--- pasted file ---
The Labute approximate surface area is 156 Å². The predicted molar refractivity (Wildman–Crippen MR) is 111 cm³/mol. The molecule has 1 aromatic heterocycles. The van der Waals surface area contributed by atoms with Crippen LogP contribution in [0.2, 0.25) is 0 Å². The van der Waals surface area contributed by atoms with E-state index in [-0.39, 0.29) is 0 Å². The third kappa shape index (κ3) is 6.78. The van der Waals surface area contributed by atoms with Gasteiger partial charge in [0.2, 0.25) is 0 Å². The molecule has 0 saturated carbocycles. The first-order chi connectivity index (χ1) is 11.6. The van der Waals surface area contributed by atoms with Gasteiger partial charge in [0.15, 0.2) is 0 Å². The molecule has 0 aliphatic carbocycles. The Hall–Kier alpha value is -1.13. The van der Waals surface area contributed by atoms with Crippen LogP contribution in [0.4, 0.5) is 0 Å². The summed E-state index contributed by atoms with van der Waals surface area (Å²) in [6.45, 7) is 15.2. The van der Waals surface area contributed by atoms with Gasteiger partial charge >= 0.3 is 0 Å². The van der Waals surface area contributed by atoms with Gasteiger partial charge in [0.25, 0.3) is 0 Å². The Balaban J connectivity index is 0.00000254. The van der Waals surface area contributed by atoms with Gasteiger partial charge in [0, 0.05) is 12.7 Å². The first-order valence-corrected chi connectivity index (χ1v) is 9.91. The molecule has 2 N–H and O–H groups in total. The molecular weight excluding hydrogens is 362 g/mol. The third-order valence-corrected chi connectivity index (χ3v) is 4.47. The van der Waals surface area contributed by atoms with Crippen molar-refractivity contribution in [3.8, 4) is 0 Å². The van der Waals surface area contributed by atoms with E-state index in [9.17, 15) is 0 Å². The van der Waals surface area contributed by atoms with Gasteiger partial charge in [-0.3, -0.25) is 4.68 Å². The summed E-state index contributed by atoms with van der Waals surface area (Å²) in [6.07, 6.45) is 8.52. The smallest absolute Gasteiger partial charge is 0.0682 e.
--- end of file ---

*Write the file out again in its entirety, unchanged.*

The Labute approximate surface area is 156 Å². The predicted molar refractivity (Wildman–Crippen MR) is 111 cm³/mol. The molecule has 1 aromatic heterocycles. The van der Waals surface area contributed by atoms with Crippen LogP contribution in [0.2, 0.25) is 0 Å². The van der Waals surface area contributed by atoms with E-state index in [-0.39, 0.29) is 0 Å². The third kappa shape index (κ3) is 6.78. The van der Waals surface area contributed by atoms with Gasteiger partial charge in [0.2, 0.25) is 0 Å². The molecule has 0 saturated carbocycles. The first-order chi connectivity index (χ1) is 11.6. The van der Waals surface area contributed by atoms with Gasteiger partial charge in [0.15, 0.2) is 0 Å². The molecule has 0 aliphatic carbocycles. The Hall–Kier alpha value is -1.13. The van der Waals surface area contributed by atoms with Crippen LogP contribution in [0.4, 0.5) is 0 Å². The summed E-state index contributed by atoms with van der Waals surface area (Å²) in [6.45, 7) is 15.2. The van der Waals surface area contributed by atoms with Gasteiger partial charge >= 0.3 is 0 Å². The van der Waals surface area contributed by atoms with Gasteiger partial charge in [0.25, 0.3) is 0 Å². The Balaban J connectivity index is 0.00000254. The van der Waals surface area contributed by atoms with Gasteiger partial charge in [0, 0.05) is 12.7 Å². The first-order valence-corrected chi connectivity index (χ1v) is 9.91. The molecule has 2 N–H and O–H groups in total. The molecular weight excluding hydrogens is 362 g/mol. The third-order valence-corrected chi connectivity index (χ3v) is 4.47. The van der Waals surface area contributed by atoms with Crippen molar-refractivity contribution in [3.8, 4) is 0 Å². The van der Waals surface area contributed by atoms with E-state index in [9.17, 15) is 0 Å². The van der Waals surface area contributed by atoms with Gasteiger partial charge in [-0.3, -0.25) is 4.68 Å². The summed E-state index contributed by atoms with van der Waals surface area (Å²) in [6.07, 6.45) is 8.52. The smallest absolute Gasteiger partial charge is 0.0682 e.